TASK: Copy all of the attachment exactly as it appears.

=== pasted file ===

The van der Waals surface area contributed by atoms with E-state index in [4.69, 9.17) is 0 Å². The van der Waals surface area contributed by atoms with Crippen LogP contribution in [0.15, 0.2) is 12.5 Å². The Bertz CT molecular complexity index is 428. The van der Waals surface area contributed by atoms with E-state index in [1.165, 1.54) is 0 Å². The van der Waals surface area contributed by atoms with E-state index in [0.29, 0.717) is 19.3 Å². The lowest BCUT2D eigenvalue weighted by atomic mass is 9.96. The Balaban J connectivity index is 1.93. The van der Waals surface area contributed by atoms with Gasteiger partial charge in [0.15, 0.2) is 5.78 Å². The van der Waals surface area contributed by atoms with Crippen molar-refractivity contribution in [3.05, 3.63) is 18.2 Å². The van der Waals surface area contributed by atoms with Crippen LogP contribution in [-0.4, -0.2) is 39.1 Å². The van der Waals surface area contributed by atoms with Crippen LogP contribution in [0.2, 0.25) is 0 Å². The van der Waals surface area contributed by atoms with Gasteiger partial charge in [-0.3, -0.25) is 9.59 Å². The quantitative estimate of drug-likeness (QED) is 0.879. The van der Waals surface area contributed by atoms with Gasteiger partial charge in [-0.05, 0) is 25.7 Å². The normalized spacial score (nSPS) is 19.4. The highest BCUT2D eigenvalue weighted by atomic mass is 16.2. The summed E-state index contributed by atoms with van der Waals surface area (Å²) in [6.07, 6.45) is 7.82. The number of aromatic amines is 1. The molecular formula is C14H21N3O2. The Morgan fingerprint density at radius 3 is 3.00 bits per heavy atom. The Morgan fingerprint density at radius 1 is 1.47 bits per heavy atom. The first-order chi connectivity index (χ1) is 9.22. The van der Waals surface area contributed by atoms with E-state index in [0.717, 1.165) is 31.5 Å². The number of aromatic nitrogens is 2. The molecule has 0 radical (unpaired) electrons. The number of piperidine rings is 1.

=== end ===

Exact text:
The van der Waals surface area contributed by atoms with E-state index in [4.69, 9.17) is 0 Å². The van der Waals surface area contributed by atoms with Crippen LogP contribution in [0.15, 0.2) is 12.5 Å². The Bertz CT molecular complexity index is 428. The van der Waals surface area contributed by atoms with E-state index in [1.165, 1.54) is 0 Å². The van der Waals surface area contributed by atoms with E-state index in [0.29, 0.717) is 19.3 Å². The lowest BCUT2D eigenvalue weighted by atomic mass is 9.96. The Balaban J connectivity index is 1.93. The van der Waals surface area contributed by atoms with Gasteiger partial charge in [0.15, 0.2) is 5.78 Å². The van der Waals surface area contributed by atoms with Crippen molar-refractivity contribution in [3.05, 3.63) is 18.2 Å². The van der Waals surface area contributed by atoms with Crippen LogP contribution in [-0.4, -0.2) is 39.1 Å². The van der Waals surface area contributed by atoms with Crippen LogP contribution in [0.2, 0.25) is 0 Å². The van der Waals surface area contributed by atoms with Gasteiger partial charge in [-0.3, -0.25) is 9.59 Å². The quantitative estimate of drug-likeness (QED) is 0.879. The van der Waals surface area contributed by atoms with Gasteiger partial charge in [-0.05, 0) is 25.7 Å². The normalized spacial score (nSPS) is 19.4. The highest BCUT2D eigenvalue weighted by atomic mass is 16.2. The summed E-state index contributed by atoms with van der Waals surface area (Å²) in [6.07, 6.45) is 7.82. The number of aromatic amines is 1. The molecular formula is C14H21N3O2. The Morgan fingerprint density at radius 3 is 3.00 bits per heavy atom. The Morgan fingerprint density at radius 1 is 1.47 bits per heavy atom. The first-order chi connectivity index (χ1) is 9.22. The van der Waals surface area contributed by atoms with E-state index in [0.717, 1.165) is 31.5 Å². The number of aromatic nitrogens is 2. The molecule has 0 radical (unpaired) electrons. The number of piperidine rings is 1.